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A Conversation With PEN America Best Debut Short Stories 2019 Author Laura Freudig
“When you feel like you have no power in a relationship, withholding becomes one of the only ways you can maintain the illusion of agency.”
My husband, John, calls me a good mother. He says this with a glint of unease in his eyes, as though he is telling a lie or working a charm. He calls during his coffee breaks—he doesn’t drink coffee, so he has time to talk—and asks, “How is Clint?” and when I say, “Fine,” or “Sleeping,” or “Alive,” he asks, “And how are you, sweetie?” He’s learned that sweetie is a potent word. Still, my answers vary.
I know if he dared, he’d go next door to Humpback Ales after work and drink until I became bearable, which would be at least two hours for him, because he’s a slow drinker. But he’s home every day at 5:07 because he loves Clint, who is named after the ideal country lane where my husband grew up. He wants a similar childhood for his son, who may not be getting it.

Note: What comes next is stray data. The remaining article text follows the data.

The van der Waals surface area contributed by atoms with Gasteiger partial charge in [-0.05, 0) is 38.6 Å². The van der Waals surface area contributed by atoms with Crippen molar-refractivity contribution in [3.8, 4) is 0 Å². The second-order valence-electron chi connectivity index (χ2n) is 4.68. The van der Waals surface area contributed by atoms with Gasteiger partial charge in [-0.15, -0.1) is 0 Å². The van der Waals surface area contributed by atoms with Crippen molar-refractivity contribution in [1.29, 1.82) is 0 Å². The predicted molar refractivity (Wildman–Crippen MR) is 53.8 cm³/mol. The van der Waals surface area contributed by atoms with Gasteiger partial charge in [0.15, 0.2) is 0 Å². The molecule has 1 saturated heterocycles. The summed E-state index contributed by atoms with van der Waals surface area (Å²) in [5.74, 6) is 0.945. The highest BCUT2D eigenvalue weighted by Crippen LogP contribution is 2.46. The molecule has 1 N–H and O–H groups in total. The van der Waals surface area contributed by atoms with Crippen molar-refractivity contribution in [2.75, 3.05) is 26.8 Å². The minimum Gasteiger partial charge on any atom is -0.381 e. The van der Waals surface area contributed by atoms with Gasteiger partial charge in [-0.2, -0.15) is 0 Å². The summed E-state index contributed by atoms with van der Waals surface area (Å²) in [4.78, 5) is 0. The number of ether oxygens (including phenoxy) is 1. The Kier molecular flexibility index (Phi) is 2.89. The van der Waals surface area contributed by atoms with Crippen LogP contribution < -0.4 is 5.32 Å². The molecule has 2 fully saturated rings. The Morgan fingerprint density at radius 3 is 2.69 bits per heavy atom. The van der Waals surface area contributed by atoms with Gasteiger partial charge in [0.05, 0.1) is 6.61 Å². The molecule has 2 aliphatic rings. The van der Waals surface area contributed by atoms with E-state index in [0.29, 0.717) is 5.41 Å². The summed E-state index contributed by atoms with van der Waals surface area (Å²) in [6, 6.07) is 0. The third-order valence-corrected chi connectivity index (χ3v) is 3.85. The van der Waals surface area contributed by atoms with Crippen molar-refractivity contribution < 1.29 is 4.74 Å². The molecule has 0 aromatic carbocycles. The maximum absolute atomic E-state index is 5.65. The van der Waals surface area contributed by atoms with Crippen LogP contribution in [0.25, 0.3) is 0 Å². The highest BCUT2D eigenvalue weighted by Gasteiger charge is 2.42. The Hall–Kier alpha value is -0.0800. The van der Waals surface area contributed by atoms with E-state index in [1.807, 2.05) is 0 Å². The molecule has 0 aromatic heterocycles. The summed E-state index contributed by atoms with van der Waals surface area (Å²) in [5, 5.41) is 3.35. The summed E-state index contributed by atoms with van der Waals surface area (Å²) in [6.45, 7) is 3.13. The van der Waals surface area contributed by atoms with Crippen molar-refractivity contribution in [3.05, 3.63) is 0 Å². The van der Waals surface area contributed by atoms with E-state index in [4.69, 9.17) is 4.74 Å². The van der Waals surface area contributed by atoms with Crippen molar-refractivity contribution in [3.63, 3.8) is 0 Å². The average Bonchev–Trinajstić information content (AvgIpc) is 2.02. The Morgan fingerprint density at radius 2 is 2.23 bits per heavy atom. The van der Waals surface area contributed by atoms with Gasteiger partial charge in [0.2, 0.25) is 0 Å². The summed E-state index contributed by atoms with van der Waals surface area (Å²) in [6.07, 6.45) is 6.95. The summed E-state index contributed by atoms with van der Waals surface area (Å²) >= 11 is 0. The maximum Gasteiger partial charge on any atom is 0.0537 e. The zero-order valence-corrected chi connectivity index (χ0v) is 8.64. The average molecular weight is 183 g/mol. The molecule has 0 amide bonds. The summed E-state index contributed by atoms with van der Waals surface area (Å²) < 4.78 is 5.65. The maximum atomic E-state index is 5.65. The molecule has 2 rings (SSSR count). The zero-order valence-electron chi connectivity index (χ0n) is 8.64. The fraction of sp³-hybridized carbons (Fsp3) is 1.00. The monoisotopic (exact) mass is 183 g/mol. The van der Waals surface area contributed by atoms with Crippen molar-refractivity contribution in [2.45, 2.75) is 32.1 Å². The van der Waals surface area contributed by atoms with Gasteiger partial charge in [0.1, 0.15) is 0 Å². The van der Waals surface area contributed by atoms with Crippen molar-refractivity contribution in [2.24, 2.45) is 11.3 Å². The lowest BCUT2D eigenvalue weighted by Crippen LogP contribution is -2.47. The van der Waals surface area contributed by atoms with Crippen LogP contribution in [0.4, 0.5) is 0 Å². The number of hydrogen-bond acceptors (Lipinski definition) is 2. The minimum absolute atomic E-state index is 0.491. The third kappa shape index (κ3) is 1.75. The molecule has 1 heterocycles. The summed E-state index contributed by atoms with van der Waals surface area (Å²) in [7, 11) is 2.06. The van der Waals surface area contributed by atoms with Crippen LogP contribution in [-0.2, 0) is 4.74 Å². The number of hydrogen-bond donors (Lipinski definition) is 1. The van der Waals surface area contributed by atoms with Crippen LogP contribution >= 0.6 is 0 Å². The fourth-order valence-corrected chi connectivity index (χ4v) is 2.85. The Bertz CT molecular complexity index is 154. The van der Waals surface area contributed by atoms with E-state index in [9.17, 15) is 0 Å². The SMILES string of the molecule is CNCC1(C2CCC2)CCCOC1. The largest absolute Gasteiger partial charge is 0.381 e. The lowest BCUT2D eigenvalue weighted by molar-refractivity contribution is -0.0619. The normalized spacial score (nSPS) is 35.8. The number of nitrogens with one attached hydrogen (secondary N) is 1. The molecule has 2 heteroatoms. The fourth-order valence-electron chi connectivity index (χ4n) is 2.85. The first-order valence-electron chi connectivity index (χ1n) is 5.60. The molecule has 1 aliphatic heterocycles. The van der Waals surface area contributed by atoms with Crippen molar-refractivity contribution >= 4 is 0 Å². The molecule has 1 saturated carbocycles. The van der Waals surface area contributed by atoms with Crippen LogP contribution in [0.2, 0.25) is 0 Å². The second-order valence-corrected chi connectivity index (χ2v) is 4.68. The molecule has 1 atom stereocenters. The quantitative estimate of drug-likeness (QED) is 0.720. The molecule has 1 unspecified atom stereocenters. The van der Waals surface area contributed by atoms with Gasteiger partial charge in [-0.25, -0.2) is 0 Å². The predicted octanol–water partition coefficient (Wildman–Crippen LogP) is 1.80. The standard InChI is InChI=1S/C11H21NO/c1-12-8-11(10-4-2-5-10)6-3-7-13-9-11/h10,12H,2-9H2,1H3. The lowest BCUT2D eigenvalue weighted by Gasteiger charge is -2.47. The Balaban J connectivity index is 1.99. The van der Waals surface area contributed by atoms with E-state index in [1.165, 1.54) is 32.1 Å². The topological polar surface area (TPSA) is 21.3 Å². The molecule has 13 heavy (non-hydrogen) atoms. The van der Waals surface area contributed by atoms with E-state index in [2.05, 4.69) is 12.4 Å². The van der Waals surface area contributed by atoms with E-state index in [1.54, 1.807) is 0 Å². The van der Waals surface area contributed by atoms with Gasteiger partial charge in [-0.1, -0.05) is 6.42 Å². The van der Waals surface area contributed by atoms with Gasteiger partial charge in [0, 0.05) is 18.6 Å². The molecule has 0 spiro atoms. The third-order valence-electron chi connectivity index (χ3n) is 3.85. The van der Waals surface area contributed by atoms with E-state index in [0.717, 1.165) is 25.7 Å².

The New YorkernotThe Sun
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“When you’re a kid you’re not sure if you don’t know something because you haven’t been taught it or because you’re not supposed to know.”
“I think, in pursuit of truth, science and religion still have to wrestle with the strictures of human knowledge, error, pride.”
“The narration style feels very conversational to me. I liked how second-person really tries to make the reader part of the story as well.”
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“My focus was on the character and emotions of the immigrant: the loneliness, the sense of loss and disconnection.”
“I thought this exemplified two aspects of the Colombian spirit that interest and delight me: Any festive occasion can become an excuse to start a full-on party; and time is, as a manner of speaking, subjective.”
“I feel any person who has to deal with losing the one person who is their world has every right to do whatever it takes to self-preserve, even when that includes deflection and denial.”